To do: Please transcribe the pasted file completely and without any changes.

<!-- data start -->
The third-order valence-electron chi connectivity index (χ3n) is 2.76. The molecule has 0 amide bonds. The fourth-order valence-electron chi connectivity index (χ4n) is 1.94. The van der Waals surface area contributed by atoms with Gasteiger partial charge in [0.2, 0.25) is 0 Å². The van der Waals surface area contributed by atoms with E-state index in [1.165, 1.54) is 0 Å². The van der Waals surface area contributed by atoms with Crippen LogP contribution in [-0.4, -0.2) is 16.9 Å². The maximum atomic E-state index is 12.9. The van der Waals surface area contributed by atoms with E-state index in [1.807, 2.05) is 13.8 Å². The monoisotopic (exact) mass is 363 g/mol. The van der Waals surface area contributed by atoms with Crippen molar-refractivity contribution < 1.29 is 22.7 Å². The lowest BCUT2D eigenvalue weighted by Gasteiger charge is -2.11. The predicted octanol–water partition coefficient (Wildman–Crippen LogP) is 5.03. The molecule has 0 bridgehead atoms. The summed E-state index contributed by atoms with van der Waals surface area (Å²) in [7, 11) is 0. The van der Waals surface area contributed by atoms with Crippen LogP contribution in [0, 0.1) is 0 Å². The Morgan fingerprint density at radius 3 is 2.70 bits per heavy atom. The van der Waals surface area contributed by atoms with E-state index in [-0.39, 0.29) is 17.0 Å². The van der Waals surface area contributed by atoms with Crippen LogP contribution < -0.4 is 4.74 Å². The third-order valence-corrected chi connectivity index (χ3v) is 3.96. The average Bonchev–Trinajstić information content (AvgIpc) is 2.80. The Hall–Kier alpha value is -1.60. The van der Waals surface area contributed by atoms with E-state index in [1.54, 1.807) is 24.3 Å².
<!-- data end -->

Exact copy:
The third-order valence-electron chi connectivity index (χ3n) is 2.76. The molecule has 0 amide bonds. The fourth-order valence-electron chi connectivity index (χ4n) is 1.94. The van der Waals surface area contributed by atoms with Gasteiger partial charge in [0.2, 0.25) is 0 Å². The van der Waals surface area contributed by atoms with E-state index in [1.165, 1.54) is 0 Å². The van der Waals surface area contributed by atoms with Crippen LogP contribution in [-0.4, -0.2) is 16.9 Å². The maximum atomic E-state index is 12.9. The van der Waals surface area contributed by atoms with E-state index in [1.807, 2.05) is 13.8 Å². The monoisotopic (exact) mass is 363 g/mol. The van der Waals surface area contributed by atoms with Crippen molar-refractivity contribution < 1.29 is 22.7 Å². The lowest BCUT2D eigenvalue weighted by Gasteiger charge is -2.11. The predicted octanol–water partition coefficient (Wildman–Crippen LogP) is 5.03. The molecule has 0 bridgehead atoms. The summed E-state index contributed by atoms with van der Waals surface area (Å²) in [7, 11) is 0. The van der Waals surface area contributed by atoms with Crippen LogP contribution in [0, 0.1) is 0 Å². The Morgan fingerprint density at radius 3 is 2.70 bits per heavy atom. The van der Waals surface area contributed by atoms with E-state index in [-0.39, 0.29) is 17.0 Å². The van der Waals surface area contributed by atoms with Crippen LogP contribution < -0.4 is 4.74 Å². The third-order valence-corrected chi connectivity index (χ3v) is 3.96. The average Bonchev–Trinajstić information content (AvgIpc) is 2.80. The Hall–Kier alpha value is -1.60. The van der Waals surface area contributed by atoms with E-state index in [1.54, 1.807) is 24.3 Å².